UNLEASH YOUR LIFE !You CAN create the life you really want.
CHANGE your Mind
HEAL your Past
GROW your Spirit.
AUTHOR, INTERFAITH MINISTER, INSPIRATIONAL SPEAKER
It happened during the epic Baldwin Family Migration west. We left Pittsburgh, our trusty station wagon loaded with 7 kids under the age of twelve, 2 parents, 1 surrogate grandma, a new puppy, and a roof rack loaded with enough food and luggage to last 10 days. Our destination: California.
Dad liked to take the scenic routes. Hence, we parted ways with the interstate highway in Sheridan, Wyoming in favor of a winding two-lane “short cut” through the Bighorn National Forest.
About half-way up the east slope of the mountain we encountered a freak blizzard, and Dad, not being one to admit defeat, drove on.
We arrived in Greybull, Wyoming 12 hours later – what should have been a 2 hour drive – cranky, tired, and hungry. Unable to free the frozen ropes from the frozen tarps that encased our frozen food on the icy roof, we had breakfast at the Wagon Wheel Café, aptly named for the dilapidated wagon wheels leaning against the fence … evidence that we were not the first family to break down in Greybull.
Sitting at the rustic wooden dining table, I glanced across the room to the counter. There, propped on the foot rail level with my eyes, was a row of cowboy boots caked with bits of straw in dried mud. Attached to every pair of boots was a man wearing a plaid flannel shirt and a hat. Cowboys! Not the Roy-Rogers-all-spiffed-up-for-TV kind of cowboys. Real cowboys!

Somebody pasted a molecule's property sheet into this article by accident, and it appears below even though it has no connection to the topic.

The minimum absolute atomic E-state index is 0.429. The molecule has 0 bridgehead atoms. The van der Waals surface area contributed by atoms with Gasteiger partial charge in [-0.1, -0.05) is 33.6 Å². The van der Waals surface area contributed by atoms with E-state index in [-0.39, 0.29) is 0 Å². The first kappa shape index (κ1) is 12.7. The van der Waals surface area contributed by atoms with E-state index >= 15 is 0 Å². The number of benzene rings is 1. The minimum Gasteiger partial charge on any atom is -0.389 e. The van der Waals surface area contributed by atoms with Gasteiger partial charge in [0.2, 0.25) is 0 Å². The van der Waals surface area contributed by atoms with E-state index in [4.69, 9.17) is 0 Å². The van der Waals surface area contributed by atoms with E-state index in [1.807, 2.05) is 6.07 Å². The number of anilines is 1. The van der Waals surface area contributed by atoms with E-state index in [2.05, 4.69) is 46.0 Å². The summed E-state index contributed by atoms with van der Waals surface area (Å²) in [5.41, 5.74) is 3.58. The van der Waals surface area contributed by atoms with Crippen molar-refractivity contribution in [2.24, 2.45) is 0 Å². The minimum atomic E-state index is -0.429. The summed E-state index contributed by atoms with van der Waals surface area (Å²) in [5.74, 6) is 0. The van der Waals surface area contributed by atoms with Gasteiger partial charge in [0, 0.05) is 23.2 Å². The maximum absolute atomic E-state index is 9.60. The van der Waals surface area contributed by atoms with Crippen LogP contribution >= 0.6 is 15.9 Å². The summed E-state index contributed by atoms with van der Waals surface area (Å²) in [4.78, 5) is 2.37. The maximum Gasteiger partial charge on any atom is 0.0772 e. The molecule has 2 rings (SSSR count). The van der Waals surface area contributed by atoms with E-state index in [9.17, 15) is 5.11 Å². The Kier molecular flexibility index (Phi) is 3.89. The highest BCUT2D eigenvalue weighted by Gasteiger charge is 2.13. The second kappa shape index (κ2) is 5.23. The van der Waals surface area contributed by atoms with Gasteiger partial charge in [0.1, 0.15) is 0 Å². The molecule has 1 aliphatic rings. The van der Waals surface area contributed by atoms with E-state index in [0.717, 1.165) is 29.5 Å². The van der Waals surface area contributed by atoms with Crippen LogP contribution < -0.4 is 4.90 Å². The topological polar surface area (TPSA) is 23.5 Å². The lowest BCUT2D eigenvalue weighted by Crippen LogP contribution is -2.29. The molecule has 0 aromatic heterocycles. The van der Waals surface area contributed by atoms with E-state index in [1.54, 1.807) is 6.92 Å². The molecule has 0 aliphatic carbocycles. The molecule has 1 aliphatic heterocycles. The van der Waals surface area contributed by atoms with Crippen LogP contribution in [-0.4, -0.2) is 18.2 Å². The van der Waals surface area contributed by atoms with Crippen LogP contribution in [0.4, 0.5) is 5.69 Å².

I was hooked. Right then and there I fell in love with the wild, wild, west … a love affair that continues today.
I’m not a great city dweller. I love the big open sky, the dirt, the hundred different shades of sage, the brilliant orange sunsets, the sound of a horse thundering across open land, skin that has been weathered by sun and wind, sleeping outdoors, food cooked over an open fire, and a fortitude that defies the elements.
I’m NOT DONE YET with cowboys. Or horses. Or boots. Cowgirls are good, too! There’s just something about a pair of worn jeans, shit-kicking boots, and an attitude that says “I thrive in the great outdoors.”
Recently I’ve been yearning for a pair of fancy ostrich-skin boots for dancing. Know where I’ll go?
The Konoza boys, aka “The Wild Bunch of Sleepy Hollow Road,” played baseball in their backyard, two doors down from my house. They were too old and too wild for me to join the game – and really, girls didn’t play baseball in those days – but I loved to hang on the chain link fence and watch.
I don’t remember Joey’s line drive hitting my forehead. I faintly remember bouncing in someone’s arms as they raced toward my house. I DO remember – like it happened just yesterday – hovering near the ceiling of my living room, watching the scene below.
My skinny body, dressed in a white seersucker blouse and mint green peddle-pushers, lay very still on the sofa with one arm by my side, the other folded across my stomach. Mom sat on the sofa by my legs. Dr. Polowski, the family pediatrician, sat on a chair near my head with his black medical bag opened on the floor by his feet. His stethoscope was slung around his neck. It was a silent scene. Mom and Dr. Polowski spoke back and forth, but I couldn’t hear their words. Mom was sad. I could tell because she wiped tears from her face with her lacy handkerchief.
They sat like that for a long time before I slipped out of the room through the high window above the piano. A cool gentle breeze and the music of soft tinkling bells carried me into a bluish-white light. I floated in this light for a while … but not long enough.
I don’t remember coming back. I didn’t dare tell anyone where I had been. They wouldn’t have believed me anyway.